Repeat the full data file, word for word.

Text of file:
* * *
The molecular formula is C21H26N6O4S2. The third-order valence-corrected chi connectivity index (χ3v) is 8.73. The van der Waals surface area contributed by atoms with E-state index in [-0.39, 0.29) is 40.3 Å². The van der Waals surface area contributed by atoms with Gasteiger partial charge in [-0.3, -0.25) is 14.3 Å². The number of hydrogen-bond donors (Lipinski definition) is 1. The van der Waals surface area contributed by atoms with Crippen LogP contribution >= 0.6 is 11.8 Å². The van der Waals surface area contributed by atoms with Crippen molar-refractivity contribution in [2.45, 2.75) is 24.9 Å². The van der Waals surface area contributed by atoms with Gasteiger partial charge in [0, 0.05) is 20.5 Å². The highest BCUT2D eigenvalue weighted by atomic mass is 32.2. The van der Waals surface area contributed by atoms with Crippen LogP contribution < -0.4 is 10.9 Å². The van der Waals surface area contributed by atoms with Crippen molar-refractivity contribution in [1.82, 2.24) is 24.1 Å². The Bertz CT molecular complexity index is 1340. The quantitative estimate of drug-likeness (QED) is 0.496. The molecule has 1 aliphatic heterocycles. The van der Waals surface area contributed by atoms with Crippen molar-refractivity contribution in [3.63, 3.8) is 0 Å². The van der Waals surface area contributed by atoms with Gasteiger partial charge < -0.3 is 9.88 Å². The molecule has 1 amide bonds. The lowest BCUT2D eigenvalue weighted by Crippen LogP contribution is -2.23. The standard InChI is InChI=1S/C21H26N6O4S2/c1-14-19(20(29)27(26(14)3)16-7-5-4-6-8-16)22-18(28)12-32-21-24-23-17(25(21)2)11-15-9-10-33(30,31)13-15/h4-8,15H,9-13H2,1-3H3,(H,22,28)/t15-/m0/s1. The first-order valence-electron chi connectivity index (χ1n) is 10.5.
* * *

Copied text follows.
The molecular formula is C21H26N6O4S2. The third-order valence-corrected chi connectivity index (χ3v) is 8.73. The van der Waals surface area contributed by atoms with E-state index in [-0.39, 0.29) is 40.3 Å². The van der Waals surface area contributed by atoms with Gasteiger partial charge in [-0.3, -0.25) is 14.3 Å². The number of hydrogen-bond donors (Lipinski definition) is 1. The van der Waals surface area contributed by atoms with Crippen LogP contribution >= 0.6 is 11.8 Å². The van der Waals surface area contributed by atoms with Crippen molar-refractivity contribution in [2.45, 2.75) is 24.9 Å². The van der Waals surface area contributed by atoms with Gasteiger partial charge in [0, 0.05) is 20.5 Å². The highest BCUT2D eigenvalue weighted by atomic mass is 32.2. The van der Waals surface area contributed by atoms with Crippen LogP contribution < -0.4 is 10.9 Å². The van der Waals surface area contributed by atoms with Crippen molar-refractivity contribution in [1.82, 2.24) is 24.1 Å². The Bertz CT molecular complexity index is 1340. The quantitative estimate of drug-likeness (QED) is 0.496. The molecule has 1 aliphatic heterocycles. The van der Waals surface area contributed by atoms with Crippen molar-refractivity contribution in [3.63, 3.8) is 0 Å². The van der Waals surface area contributed by atoms with Gasteiger partial charge < -0.3 is 9.88 Å². The molecule has 1 amide bonds. The lowest BCUT2D eigenvalue weighted by Crippen LogP contribution is -2.23. The standard InChI is InChI=1S/C21H26N6O4S2/c1-14-19(20(29)27(26(14)3)16-7-5-4-6-8-16)22-18(28)12-32-21-24-23-17(25(21)2)11-15-9-10-33(30,31)13-15/h4-8,15H,9-13H2,1-3H3,(H,22,28)/t15-/m0/s1. The first-order valence-electron chi connectivity index (χ1n) is 10.5.